What Is An Aggravated Offense? Explaining The Basics
In Florida, some crimes are considered to be an “aggravated” offense. This classification depends entirely on the specific circumstances of the situation. In this blog, The Law Offices of Salnick & Fuchs, P.A. will explain the basics of what aggravated offenses are, and give some examples to help you understand what situations may result in being charged with an aggravated offense.
In Florida, some crimes are considered to be an “aggravated” offense. This classification depends entirely on the specific circumstances of the situation.
In this blog, The Law Offices of Salnick & Fuchs, P.A. will explain the basics of what aggravated offenses are, and give some examples to help you understand what situations may result in being charged with an aggravated offense.
What Does It Mean When A Criminal Charge Is “Aggravated?”
Basically, a person accused of an “aggravated” crime has taken some kind of action that increases the gravity or severity of the crime – resulting in higher penalties being leveled against them in court.
This can include things like the perpetrator showing a lack of remorse or having a past criminal record, but typically involves specific actions taken by the accused person while they were committing a crime – for example, holding a deadly weapon like a gun while mugging or robbing someone.
Due to the increased severity and seriousness of aggravated crimes, the maximum penalties will be higher, and prosecutors will typically seek higher fines and longer sentences against people who have been accused of such crimes.
Examples Of Aggravating Factors In Florida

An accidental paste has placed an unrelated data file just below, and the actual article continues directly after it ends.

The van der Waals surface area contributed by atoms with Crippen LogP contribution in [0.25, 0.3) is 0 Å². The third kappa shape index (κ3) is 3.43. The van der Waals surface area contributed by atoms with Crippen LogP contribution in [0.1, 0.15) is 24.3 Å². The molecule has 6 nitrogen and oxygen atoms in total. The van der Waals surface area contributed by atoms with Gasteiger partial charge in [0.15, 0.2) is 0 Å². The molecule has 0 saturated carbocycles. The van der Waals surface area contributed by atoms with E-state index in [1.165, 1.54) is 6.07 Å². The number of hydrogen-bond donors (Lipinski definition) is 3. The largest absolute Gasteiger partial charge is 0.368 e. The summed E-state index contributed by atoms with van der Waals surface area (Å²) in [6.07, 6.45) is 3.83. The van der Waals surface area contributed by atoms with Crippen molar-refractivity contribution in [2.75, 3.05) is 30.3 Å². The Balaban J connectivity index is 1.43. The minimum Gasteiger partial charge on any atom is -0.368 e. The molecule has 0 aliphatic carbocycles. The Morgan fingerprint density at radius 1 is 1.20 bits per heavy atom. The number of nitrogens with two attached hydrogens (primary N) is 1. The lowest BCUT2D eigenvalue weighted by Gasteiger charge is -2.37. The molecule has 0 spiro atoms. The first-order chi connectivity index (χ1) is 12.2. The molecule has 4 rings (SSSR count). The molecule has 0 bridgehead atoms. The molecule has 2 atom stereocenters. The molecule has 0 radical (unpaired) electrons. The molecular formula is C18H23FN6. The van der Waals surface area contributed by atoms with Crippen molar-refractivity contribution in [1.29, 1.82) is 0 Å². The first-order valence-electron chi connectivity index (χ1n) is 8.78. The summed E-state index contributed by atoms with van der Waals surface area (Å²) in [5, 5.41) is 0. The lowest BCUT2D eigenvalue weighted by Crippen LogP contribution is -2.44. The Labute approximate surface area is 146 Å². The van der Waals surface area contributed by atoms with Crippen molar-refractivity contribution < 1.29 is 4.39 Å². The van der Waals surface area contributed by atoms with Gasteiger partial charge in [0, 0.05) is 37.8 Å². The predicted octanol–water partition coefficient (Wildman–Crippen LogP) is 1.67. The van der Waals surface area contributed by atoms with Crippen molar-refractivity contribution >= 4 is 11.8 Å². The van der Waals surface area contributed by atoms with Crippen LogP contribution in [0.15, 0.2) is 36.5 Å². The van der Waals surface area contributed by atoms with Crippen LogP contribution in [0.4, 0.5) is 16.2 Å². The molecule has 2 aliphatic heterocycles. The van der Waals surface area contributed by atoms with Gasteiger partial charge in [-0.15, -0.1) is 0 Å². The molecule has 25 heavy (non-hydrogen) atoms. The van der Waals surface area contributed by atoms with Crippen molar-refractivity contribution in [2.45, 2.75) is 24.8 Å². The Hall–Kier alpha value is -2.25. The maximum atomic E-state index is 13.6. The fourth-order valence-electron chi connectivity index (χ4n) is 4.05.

There are a lot of different circumstances that may be considered to be aggravating factors in Florida. To help you understand this concept, let’s take a look at a few situations that may result in aggravated criminal charges.
- Making threats with a deadly weapon – Threatening a person while holding a gun is considered to be aggravated assault, which is a third-degree felony. In contrast, assault without any kind of weapon is usually a second-degree misdemeanor.
- Injuring a person during a felony – For example, if a person mugs someone and knocks them unconscious during the crime, this counts as aggravated assault. Any injury caused while committing a felony qualifies as aggravated assault.
- Certain actions during sexual assault – Certain things like using a deadly weapon, date rape drugs, or causing bodily harm to the victim during a rape or sexual assault will result in an aggravated sexual battery charge, which is a first-degree felony.
- Manslaughter of certain victims – Simple (non-aggravated) manslaughter is a second-degree felony, with a penalty of up to 15 years in prison. However, if the victim is elderly, disabled, a child under the age of 18, or an active-duty first responder like a paramedic, EMT, firefighter, or law enforcement officer, this is aggravated manslaughter. This is a first-degree felony with a penalty of up to 30 years in prison.
These are only a few examples. There are many other situations where crimes committed in Florida may be affected by aggravating circumstances.
Contact A West Palm Beach Criminal Defense Lawyer To Protect Yourself
Being accused of any crime is serious, and aggravated offenses carry even harsher penalties. If you are facing a criminal charge in West Palm Beach, the criminal defense attorneys at
The Law Offices of Salnick & Fuchs, P.A. are here to help.
With our representation, you can defend your rights in court and obtain the best possible outcome for your case. Don’t wait. Contact us online or call now to schedule a case review now.